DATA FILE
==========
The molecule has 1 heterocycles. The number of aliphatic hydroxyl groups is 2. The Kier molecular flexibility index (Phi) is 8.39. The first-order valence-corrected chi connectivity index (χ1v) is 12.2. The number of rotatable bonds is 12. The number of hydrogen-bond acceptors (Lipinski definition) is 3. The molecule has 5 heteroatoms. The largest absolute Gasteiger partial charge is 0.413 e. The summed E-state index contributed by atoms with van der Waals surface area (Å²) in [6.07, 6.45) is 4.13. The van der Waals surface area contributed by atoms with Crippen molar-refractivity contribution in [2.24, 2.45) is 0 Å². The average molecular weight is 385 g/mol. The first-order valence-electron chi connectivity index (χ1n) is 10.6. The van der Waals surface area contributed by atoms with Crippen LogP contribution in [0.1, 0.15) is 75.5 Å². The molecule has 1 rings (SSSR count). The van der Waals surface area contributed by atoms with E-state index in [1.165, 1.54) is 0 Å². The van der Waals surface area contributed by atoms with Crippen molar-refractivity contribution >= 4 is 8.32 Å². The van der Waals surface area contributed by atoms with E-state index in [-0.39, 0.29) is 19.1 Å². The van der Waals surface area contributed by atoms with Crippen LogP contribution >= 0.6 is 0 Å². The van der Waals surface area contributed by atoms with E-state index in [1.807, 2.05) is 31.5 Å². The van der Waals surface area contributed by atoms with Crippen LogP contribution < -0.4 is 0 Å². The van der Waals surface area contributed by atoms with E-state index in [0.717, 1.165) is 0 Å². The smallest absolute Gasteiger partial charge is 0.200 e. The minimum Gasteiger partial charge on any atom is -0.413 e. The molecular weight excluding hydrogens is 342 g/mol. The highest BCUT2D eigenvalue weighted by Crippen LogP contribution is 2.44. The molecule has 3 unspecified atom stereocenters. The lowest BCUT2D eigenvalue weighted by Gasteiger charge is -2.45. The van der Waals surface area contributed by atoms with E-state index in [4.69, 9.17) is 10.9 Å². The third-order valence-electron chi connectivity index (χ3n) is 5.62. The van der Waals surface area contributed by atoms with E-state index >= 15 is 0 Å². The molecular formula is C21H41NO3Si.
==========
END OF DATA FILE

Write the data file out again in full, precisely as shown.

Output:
The molecule has 1 heterocycles. The number of aliphatic hydroxyl groups is 2. The Kier molecular flexibility index (Phi) is 8.39. The first-order valence-corrected chi connectivity index (χ1v) is 12.2. The number of rotatable bonds is 12. The number of hydrogen-bond acceptors (Lipinski definition) is 3. The molecule has 5 heteroatoms. The largest absolute Gasteiger partial charge is 0.413 e. The summed E-state index contributed by atoms with van der Waals surface area (Å²) in [6.07, 6.45) is 4.13. The van der Waals surface area contributed by atoms with Crippen molar-refractivity contribution in [2.24, 2.45) is 0 Å². The average molecular weight is 385 g/mol. The first-order valence-electron chi connectivity index (χ1n) is 10.6. The van der Waals surface area contributed by atoms with Crippen LogP contribution in [0.1, 0.15) is 75.5 Å². The molecule has 1 rings (SSSR count). The van der Waals surface area contributed by atoms with E-state index in [1.165, 1.54) is 0 Å². The van der Waals surface area contributed by atoms with Crippen molar-refractivity contribution >= 4 is 8.32 Å². The van der Waals surface area contributed by atoms with E-state index in [-0.39, 0.29) is 19.1 Å². The van der Waals surface area contributed by atoms with Crippen LogP contribution >= 0.6 is 0 Å². The van der Waals surface area contributed by atoms with E-state index in [1.807, 2.05) is 31.5 Å². The van der Waals surface area contributed by atoms with Crippen LogP contribution < -0.4 is 0 Å². The van der Waals surface area contributed by atoms with E-state index in [0.717, 1.165) is 0 Å². The smallest absolute Gasteiger partial charge is 0.200 e. The minimum Gasteiger partial charge on any atom is -0.413 e. The molecular weight excluding hydrogens is 342 g/mol. The highest BCUT2D eigenvalue weighted by Crippen LogP contribution is 2.44. The molecule has 3 unspecified atom stereocenters. The lowest BCUT2D eigenvalue weighted by Gasteiger charge is -2.45. The van der Waals surface area contributed by atoms with E-state index in [4.69, 9.17) is 10.9 Å². The third-order valence-electron chi connectivity index (χ3n) is 5.62. The van der Waals surface area contributed by atoms with E-state index >= 15 is 0 Å². The molecular formula is C21H41NO3Si.